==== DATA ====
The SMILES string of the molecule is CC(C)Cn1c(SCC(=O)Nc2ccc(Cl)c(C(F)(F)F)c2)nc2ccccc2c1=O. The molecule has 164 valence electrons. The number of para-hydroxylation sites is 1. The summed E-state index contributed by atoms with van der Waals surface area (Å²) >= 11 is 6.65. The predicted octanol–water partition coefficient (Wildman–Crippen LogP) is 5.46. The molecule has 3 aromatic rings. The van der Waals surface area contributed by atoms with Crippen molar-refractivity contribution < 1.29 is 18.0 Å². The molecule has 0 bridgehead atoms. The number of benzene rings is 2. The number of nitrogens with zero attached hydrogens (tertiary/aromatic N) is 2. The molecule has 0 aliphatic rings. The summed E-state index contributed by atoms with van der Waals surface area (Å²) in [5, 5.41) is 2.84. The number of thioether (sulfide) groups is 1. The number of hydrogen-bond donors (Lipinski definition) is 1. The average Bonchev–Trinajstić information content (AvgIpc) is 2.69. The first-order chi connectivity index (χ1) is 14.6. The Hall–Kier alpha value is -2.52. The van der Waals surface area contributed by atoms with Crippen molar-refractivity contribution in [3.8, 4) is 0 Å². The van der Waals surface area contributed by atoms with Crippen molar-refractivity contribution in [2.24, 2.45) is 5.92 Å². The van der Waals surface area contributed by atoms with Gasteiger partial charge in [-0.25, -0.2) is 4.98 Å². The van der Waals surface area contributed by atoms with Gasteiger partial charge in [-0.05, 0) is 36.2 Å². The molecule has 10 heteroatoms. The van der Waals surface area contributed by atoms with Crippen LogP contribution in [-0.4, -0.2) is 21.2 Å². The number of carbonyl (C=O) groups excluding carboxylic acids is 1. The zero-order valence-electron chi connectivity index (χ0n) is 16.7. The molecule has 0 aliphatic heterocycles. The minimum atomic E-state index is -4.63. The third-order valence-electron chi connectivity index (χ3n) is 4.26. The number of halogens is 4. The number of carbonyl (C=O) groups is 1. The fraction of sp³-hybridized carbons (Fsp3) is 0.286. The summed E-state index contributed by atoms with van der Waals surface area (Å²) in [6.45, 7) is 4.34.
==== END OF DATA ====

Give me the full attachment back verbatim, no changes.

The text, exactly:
The SMILES string of the molecule is CC(C)Cn1c(SCC(=O)Nc2ccc(Cl)c(C(F)(F)F)c2)nc2ccccc2c1=O. The molecule has 164 valence electrons. The number of para-hydroxylation sites is 1. The summed E-state index contributed by atoms with van der Waals surface area (Å²) >= 11 is 6.65. The predicted octanol–water partition coefficient (Wildman–Crippen LogP) is 5.46. The molecule has 3 aromatic rings. The van der Waals surface area contributed by atoms with Crippen molar-refractivity contribution < 1.29 is 18.0 Å². The molecule has 0 bridgehead atoms. The number of benzene rings is 2. The number of nitrogens with zero attached hydrogens (tertiary/aromatic N) is 2. The molecule has 0 aliphatic rings. The summed E-state index contributed by atoms with van der Waals surface area (Å²) in [5, 5.41) is 2.84. The number of thioether (sulfide) groups is 1. The number of hydrogen-bond donors (Lipinski definition) is 1. The average Bonchev–Trinajstić information content (AvgIpc) is 2.69. The first-order chi connectivity index (χ1) is 14.6. The Hall–Kier alpha value is -2.52. The van der Waals surface area contributed by atoms with Crippen molar-refractivity contribution in [3.8, 4) is 0 Å². The van der Waals surface area contributed by atoms with Crippen molar-refractivity contribution in [2.24, 2.45) is 5.92 Å². The van der Waals surface area contributed by atoms with Gasteiger partial charge in [-0.25, -0.2) is 4.98 Å². The van der Waals surface area contributed by atoms with Gasteiger partial charge in [-0.05, 0) is 36.2 Å². The molecule has 10 heteroatoms. The van der Waals surface area contributed by atoms with Crippen LogP contribution in [-0.4, -0.2) is 21.2 Å². The number of carbonyl (C=O) groups excluding carboxylic acids is 1. The zero-order valence-electron chi connectivity index (χ0n) is 16.7. The molecule has 0 aliphatic heterocycles. The minimum atomic E-state index is -4.63. The third-order valence-electron chi connectivity index (χ3n) is 4.26. The number of halogens is 4. The number of carbonyl (C=O) groups is 1. The fraction of sp³-hybridized carbons (Fsp3) is 0.286. The summed E-state index contributed by atoms with van der Waals surface area (Å²) in [6.45, 7) is 4.34.